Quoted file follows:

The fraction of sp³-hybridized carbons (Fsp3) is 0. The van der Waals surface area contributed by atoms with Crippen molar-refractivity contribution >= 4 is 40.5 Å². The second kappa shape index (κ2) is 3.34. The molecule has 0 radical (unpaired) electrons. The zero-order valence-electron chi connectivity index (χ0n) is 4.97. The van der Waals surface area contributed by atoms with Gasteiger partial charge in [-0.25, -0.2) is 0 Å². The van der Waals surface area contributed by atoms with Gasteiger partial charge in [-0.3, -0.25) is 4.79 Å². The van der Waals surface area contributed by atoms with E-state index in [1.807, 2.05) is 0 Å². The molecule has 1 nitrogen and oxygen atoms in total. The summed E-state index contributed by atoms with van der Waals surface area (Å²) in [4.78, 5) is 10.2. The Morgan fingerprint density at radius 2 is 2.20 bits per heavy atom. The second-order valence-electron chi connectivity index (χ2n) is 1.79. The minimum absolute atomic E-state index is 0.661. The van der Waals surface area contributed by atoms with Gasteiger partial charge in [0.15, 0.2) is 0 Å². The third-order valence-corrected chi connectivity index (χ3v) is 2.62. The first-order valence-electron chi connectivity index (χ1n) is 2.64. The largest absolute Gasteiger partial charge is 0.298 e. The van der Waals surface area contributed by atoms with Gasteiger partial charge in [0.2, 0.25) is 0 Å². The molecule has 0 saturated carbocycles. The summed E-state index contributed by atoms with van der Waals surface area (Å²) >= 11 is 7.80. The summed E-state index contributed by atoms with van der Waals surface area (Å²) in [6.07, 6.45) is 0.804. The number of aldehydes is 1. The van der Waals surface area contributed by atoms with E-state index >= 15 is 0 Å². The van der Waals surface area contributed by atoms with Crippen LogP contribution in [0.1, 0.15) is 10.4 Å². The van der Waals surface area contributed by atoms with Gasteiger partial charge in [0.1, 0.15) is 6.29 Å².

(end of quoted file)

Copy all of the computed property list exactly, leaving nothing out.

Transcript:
The fraction of sp³-hybridized carbons (Fsp3) is 0. The van der Waals surface area contributed by atoms with Crippen molar-refractivity contribution >= 4 is 40.5 Å². The second kappa shape index (κ2) is 3.34. The molecule has 0 radical (unpaired) electrons. The zero-order valence-electron chi connectivity index (χ0n) is 4.97. The van der Waals surface area contributed by atoms with Gasteiger partial charge in [-0.25, -0.2) is 0 Å². The van der Waals surface area contributed by atoms with Gasteiger partial charge in [-0.3, -0.25) is 4.79 Å². The van der Waals surface area contributed by atoms with E-state index in [1.807, 2.05) is 0 Å². The molecule has 1 nitrogen and oxygen atoms in total. The summed E-state index contributed by atoms with van der Waals surface area (Å²) in [4.78, 5) is 10.2. The Morgan fingerprint density at radius 2 is 2.20 bits per heavy atom. The second-order valence-electron chi connectivity index (χ2n) is 1.79. The minimum absolute atomic E-state index is 0.661. The van der Waals surface area contributed by atoms with Gasteiger partial charge in [0.15, 0.2) is 0 Å². The third-order valence-corrected chi connectivity index (χ3v) is 2.62. The first-order valence-electron chi connectivity index (χ1n) is 2.64. The largest absolute Gasteiger partial charge is 0.298 e. The van der Waals surface area contributed by atoms with Gasteiger partial charge in [0.2, 0.25) is 0 Å². The molecule has 0 saturated carbocycles. The summed E-state index contributed by atoms with van der Waals surface area (Å²) >= 11 is 7.80. The summed E-state index contributed by atoms with van der Waals surface area (Å²) in [6.07, 6.45) is 0.804. The number of aldehydes is 1. The van der Waals surface area contributed by atoms with E-state index >= 15 is 0 Å². The van der Waals surface area contributed by atoms with Crippen LogP contribution in [0.1, 0.15) is 10.4 Å². The van der Waals surface area contributed by atoms with Gasteiger partial charge in [0.1, 0.15) is 6.29 Å².